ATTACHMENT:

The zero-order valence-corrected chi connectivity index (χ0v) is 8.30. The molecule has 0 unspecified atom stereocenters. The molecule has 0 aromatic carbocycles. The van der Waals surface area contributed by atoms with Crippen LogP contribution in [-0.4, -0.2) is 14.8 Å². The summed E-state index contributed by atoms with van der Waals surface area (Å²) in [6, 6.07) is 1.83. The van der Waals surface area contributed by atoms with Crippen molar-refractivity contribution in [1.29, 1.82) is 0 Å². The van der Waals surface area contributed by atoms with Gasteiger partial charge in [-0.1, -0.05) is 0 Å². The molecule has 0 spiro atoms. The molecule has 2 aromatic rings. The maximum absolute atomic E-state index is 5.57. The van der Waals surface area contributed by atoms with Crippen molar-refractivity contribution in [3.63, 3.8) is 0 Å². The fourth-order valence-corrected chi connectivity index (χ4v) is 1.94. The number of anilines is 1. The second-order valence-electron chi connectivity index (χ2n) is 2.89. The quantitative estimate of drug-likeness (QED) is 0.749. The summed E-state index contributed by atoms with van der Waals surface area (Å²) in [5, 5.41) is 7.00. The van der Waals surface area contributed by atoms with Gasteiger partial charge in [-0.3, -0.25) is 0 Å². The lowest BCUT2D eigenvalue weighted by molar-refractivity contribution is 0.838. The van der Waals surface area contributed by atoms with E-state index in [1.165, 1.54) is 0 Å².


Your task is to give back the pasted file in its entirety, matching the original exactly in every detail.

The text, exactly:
The zero-order valence-corrected chi connectivity index (χ0v) is 8.30. The molecule has 0 unspecified atom stereocenters. The molecule has 0 aromatic carbocycles. The van der Waals surface area contributed by atoms with Crippen LogP contribution in [-0.4, -0.2) is 14.8 Å². The summed E-state index contributed by atoms with van der Waals surface area (Å²) in [6, 6.07) is 1.83. The van der Waals surface area contributed by atoms with Crippen molar-refractivity contribution in [1.29, 1.82) is 0 Å². The van der Waals surface area contributed by atoms with Gasteiger partial charge in [-0.1, -0.05) is 0 Å². The molecule has 0 spiro atoms. The molecule has 2 aromatic rings. The maximum absolute atomic E-state index is 5.57. The van der Waals surface area contributed by atoms with Crippen molar-refractivity contribution in [3.63, 3.8) is 0 Å². The fourth-order valence-corrected chi connectivity index (χ4v) is 1.94. The number of anilines is 1. The second-order valence-electron chi connectivity index (χ2n) is 2.89. The quantitative estimate of drug-likeness (QED) is 0.749. The summed E-state index contributed by atoms with van der Waals surface area (Å²) in [5, 5.41) is 7.00. The van der Waals surface area contributed by atoms with Gasteiger partial charge in [-0.3, -0.25) is 0 Å². The lowest BCUT2D eigenvalue weighted by molar-refractivity contribution is 0.838. The van der Waals surface area contributed by atoms with E-state index in [1.165, 1.54) is 0 Å².